Genre Session Leaders

 

Paige Britt (Picture Book/Middle Grade/Young Adult) is the author of Why Am I Me?, a picture book celebration of unity and diversity. It received four starred reviews and was named a Best Book of 2017 by Publishers Weekly. The New York Times called it one of five new picture books that “not only embolden children to think, but inspire them to feel.” She is also the author of the middle-grade fantasy, The Lost Track of Time, “an exuberant homage to the power of imagination and creative problem-solving” (Publishers Weekly, starred review).

Kate Caldwell (Memoir) is the producer of the monthly storytelling series Testify and a frequent storyteller in Austin.

 

May Cobb (Mystery/Thriller) is the author of the novel Big Woods, selected as the Winner in the 2015 Writer’s League of Texas Manuscript Contest, the Winner for the 2016 NaNoWriMo Pitchapalooza, and now publishing this July. May earned her MA in Literature from San Francisco State University and has spent the past several years researching and writing a book about the late jazz great, Rahsaan Roland Kirk (forthcoming). Her essays and interviews have appeared in The Washington Post, The Rumpus, Edible Austin, and Austin Monthly.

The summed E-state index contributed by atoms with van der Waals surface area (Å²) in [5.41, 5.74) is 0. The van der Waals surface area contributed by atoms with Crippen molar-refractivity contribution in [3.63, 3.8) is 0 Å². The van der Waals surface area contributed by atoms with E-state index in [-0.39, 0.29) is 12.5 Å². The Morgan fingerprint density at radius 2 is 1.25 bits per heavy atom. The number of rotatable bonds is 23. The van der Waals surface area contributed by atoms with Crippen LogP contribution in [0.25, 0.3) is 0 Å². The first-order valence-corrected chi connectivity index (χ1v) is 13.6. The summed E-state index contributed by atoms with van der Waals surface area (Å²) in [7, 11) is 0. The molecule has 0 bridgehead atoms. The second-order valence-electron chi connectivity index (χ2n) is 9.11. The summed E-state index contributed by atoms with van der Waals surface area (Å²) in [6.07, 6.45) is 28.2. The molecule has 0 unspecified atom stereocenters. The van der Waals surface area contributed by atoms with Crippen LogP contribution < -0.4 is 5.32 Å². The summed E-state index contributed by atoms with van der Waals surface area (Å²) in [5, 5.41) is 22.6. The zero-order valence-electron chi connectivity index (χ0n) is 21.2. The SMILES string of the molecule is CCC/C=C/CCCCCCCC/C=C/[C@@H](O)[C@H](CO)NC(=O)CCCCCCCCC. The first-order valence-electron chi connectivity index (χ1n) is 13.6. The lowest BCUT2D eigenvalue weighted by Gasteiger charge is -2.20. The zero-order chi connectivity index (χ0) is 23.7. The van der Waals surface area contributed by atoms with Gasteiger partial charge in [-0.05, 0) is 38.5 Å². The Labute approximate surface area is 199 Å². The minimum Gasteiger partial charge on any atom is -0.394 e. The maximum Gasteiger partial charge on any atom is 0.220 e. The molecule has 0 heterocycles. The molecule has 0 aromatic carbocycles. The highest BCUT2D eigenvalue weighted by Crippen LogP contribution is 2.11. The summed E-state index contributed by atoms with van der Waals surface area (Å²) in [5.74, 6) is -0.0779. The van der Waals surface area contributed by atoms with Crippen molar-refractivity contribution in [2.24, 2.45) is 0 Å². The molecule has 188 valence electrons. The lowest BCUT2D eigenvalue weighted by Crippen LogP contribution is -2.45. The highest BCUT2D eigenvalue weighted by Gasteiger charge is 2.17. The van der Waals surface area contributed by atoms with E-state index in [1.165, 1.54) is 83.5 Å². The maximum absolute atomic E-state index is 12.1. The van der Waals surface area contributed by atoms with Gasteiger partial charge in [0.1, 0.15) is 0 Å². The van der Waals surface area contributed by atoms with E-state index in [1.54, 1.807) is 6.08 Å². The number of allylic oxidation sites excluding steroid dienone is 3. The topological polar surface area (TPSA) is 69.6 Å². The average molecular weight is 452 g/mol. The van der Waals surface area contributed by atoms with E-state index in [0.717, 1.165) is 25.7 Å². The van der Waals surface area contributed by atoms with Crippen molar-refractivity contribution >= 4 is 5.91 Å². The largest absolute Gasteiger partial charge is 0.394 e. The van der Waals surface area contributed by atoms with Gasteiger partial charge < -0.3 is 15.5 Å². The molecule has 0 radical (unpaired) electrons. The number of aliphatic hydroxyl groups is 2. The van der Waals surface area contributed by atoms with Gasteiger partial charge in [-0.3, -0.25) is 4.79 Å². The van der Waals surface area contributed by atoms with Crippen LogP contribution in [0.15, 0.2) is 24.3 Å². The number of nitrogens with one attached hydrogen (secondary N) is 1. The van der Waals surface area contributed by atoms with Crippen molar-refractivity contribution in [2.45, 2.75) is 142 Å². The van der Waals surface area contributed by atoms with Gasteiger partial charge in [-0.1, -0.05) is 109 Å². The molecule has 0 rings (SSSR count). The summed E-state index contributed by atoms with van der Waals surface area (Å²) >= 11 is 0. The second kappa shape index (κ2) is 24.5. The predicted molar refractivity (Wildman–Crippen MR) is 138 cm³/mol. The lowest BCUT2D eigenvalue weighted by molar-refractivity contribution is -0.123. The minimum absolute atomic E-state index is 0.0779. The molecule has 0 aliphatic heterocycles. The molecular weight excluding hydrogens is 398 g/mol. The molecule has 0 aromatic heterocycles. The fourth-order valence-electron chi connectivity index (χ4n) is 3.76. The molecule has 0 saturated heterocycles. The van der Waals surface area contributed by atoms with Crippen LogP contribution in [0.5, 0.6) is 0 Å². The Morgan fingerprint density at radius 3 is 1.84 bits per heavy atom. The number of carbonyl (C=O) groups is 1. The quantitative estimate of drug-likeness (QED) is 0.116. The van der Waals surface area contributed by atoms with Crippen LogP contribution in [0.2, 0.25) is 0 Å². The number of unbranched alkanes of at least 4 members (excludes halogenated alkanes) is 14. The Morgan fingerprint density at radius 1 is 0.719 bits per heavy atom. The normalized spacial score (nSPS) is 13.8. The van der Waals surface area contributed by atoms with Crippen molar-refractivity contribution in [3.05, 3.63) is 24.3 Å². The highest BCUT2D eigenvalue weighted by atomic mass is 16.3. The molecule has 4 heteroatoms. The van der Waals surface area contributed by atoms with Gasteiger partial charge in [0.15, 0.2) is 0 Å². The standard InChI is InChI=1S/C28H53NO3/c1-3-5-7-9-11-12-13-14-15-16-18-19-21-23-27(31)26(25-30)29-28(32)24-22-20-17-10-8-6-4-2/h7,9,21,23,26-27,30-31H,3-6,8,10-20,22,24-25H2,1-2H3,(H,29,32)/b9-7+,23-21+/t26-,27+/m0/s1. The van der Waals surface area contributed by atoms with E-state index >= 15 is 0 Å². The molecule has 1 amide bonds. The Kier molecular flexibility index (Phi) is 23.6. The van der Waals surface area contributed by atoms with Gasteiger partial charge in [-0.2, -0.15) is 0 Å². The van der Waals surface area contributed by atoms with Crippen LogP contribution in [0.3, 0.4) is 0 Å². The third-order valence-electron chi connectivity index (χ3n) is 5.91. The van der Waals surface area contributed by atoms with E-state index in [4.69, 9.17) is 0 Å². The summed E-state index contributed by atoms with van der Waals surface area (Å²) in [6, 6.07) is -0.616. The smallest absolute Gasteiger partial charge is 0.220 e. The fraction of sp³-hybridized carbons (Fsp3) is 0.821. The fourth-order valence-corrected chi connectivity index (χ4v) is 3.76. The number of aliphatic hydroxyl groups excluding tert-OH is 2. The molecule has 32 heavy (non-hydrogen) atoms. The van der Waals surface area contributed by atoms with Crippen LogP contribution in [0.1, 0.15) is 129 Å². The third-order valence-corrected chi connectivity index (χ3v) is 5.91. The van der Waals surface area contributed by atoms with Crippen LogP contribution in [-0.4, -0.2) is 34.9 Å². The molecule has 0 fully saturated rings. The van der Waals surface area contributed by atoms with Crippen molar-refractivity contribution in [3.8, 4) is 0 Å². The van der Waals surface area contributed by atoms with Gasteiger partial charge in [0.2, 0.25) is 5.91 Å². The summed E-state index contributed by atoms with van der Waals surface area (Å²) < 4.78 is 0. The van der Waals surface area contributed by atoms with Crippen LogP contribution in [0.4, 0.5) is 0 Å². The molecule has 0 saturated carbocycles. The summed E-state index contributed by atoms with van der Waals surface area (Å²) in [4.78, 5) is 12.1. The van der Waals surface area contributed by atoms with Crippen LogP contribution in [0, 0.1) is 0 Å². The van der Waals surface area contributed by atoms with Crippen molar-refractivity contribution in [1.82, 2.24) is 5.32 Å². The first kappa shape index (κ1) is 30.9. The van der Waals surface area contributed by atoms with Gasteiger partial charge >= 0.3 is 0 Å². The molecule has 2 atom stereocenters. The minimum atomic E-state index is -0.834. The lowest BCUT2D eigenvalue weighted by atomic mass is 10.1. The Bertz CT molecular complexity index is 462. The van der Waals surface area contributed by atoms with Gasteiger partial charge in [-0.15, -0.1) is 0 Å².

Kate Winkler Dawson (Nonfiction) is the author of the book Death in the Air. Her second book is due out next year. She joined the University of Texas at Austin's School of Journalism as a senior lecturer in 2009. Before then, she was on the faculty of Fordham University's Marymount College for two years. A seasoned documentary producer, news writer and TV news producer, her work has appeared in the New York Times, the Washington Post, United Press International in London, WCBS News, ABC News Radio, Fox News Channel, “PBS NewsHour” and “Nightline.” She's on the board of the Texas Center for Actual Innocence.